Boys with Girlish Names Prone to Behavioral Problems?

Did you know that boys with girlish names are more likely (than boys with boyish names) to exhibit behavioral problems in school?

Here’s how Prof. David N. Figlio explained the relationship to LiveScience:

When in elementary school, boys named Ashley and Shannon, for instance, behave just like their more masculine-named classmates named Brian and other boyish names.

“Once these kids hit sixth grade, all of a sudden the rates of disciplinary problems skyrocket [for those boys with girlish names], and it was much more the case if there happened to be a girl in the grade with that same name,” Figlio told LiveScience.

Imagine, Figlio said, having to come face-to-face with your girly name every day when there’s a girl in the classroom with a matching moniker. That suggests feelings of self-consciousness, which are perhaps magnified by teasing from others, play a role in the name-behavior link in this case.

Figlio’s study, “Boys named Sue: Disruptive children and their peers,” was published in Education Finance and Policy in 2007.

Source: Bryner, Jeanna. “Good or Bad, Baby Names Have Long-lasting Effects.” LiveScience. 13 June 2010.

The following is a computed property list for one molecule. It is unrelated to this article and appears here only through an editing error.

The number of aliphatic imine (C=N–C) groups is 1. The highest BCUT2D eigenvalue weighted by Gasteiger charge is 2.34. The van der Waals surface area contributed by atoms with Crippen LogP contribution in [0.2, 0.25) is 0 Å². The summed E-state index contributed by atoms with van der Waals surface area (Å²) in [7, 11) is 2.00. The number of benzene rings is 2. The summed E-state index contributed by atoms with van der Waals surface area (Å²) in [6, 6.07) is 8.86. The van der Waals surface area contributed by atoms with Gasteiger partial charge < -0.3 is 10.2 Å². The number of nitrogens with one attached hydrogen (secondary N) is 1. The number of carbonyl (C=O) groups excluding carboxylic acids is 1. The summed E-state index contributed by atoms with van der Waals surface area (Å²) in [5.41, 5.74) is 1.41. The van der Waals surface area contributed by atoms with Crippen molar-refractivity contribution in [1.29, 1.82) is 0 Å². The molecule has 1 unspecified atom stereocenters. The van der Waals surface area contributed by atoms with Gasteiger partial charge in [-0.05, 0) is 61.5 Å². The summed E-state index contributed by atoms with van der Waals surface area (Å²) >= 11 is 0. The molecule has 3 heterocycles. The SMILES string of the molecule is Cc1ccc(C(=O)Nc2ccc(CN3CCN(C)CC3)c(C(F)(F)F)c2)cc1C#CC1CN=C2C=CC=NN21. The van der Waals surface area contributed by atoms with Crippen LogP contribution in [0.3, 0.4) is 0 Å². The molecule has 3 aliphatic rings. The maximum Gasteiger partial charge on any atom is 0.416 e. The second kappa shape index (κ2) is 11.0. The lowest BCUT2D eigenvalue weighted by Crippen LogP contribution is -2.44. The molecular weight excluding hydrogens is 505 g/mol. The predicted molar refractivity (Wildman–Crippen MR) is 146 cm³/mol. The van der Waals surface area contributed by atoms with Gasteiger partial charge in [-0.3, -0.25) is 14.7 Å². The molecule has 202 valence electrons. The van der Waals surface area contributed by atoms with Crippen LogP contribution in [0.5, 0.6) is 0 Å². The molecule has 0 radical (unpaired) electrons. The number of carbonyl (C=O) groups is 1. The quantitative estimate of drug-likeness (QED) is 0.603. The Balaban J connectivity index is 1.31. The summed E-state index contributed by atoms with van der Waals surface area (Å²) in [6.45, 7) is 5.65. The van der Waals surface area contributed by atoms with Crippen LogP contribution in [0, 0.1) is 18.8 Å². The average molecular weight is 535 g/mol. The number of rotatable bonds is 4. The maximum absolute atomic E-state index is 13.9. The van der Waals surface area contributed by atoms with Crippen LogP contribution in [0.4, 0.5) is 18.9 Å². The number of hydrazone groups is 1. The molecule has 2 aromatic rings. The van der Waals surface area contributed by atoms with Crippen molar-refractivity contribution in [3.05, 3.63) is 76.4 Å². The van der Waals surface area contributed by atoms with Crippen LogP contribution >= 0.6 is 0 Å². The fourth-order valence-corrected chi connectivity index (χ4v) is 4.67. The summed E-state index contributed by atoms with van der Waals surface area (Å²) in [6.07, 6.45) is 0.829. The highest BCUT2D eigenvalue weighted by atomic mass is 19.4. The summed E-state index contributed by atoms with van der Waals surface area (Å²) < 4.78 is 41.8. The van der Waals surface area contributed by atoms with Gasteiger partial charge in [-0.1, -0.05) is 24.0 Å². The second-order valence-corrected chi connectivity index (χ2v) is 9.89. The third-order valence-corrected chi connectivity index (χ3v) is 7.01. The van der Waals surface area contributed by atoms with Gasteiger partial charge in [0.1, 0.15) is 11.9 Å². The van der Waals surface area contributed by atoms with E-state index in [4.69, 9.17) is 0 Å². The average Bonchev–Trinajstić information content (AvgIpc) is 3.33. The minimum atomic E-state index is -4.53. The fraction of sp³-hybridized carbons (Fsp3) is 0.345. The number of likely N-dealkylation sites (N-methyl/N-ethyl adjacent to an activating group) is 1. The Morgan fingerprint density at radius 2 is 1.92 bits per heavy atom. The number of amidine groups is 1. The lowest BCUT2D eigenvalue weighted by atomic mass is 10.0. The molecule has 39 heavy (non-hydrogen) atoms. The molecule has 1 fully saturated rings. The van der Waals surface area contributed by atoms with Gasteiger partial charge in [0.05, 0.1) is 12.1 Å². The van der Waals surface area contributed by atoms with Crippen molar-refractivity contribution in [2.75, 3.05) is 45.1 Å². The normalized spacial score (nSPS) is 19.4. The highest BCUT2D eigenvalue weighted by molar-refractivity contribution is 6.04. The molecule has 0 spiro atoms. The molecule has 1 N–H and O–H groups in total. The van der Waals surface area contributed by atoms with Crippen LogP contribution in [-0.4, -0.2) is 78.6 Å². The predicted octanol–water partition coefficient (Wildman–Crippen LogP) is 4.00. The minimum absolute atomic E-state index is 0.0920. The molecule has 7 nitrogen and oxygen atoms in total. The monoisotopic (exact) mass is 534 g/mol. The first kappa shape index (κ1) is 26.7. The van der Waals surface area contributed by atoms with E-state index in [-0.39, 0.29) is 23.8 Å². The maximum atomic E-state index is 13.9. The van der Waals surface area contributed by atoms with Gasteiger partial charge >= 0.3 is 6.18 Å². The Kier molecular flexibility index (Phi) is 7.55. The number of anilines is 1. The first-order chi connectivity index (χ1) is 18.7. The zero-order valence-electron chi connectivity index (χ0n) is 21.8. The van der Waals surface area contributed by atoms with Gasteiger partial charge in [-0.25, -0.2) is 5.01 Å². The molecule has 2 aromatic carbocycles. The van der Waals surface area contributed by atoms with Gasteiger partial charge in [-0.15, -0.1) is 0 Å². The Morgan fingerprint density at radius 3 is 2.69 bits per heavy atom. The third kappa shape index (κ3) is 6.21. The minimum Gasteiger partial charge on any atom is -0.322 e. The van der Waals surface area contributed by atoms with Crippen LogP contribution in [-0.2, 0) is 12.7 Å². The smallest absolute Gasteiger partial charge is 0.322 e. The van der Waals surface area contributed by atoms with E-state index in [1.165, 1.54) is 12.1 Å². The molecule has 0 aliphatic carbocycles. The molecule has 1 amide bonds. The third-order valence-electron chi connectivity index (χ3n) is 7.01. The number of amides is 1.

One thought on “Boys with Girlish Names Prone to Behavioral Problems?

  1. More from Figlio on this topic, from How Your Name Influences Your Success by Rachel Belle.

    Boys with names that are typically given to girls: Ashley, Shannon, Jamie, Courtney. When he hits middle school, that’s when those kids tend to behave worse and worse and worse in school. That’s particularly the case if they happen to be in classes with a girl with the same name. So, a boy named Ashley in the same class with a girl name Ashley…it tends to bring the whole class down. Everyone in the class is misbehaving, getting into trouble at higher levels. Everyone is doing worse on their standardized tests.

    Those last two sentences surprised me — it influences the other kids as well? Huh.

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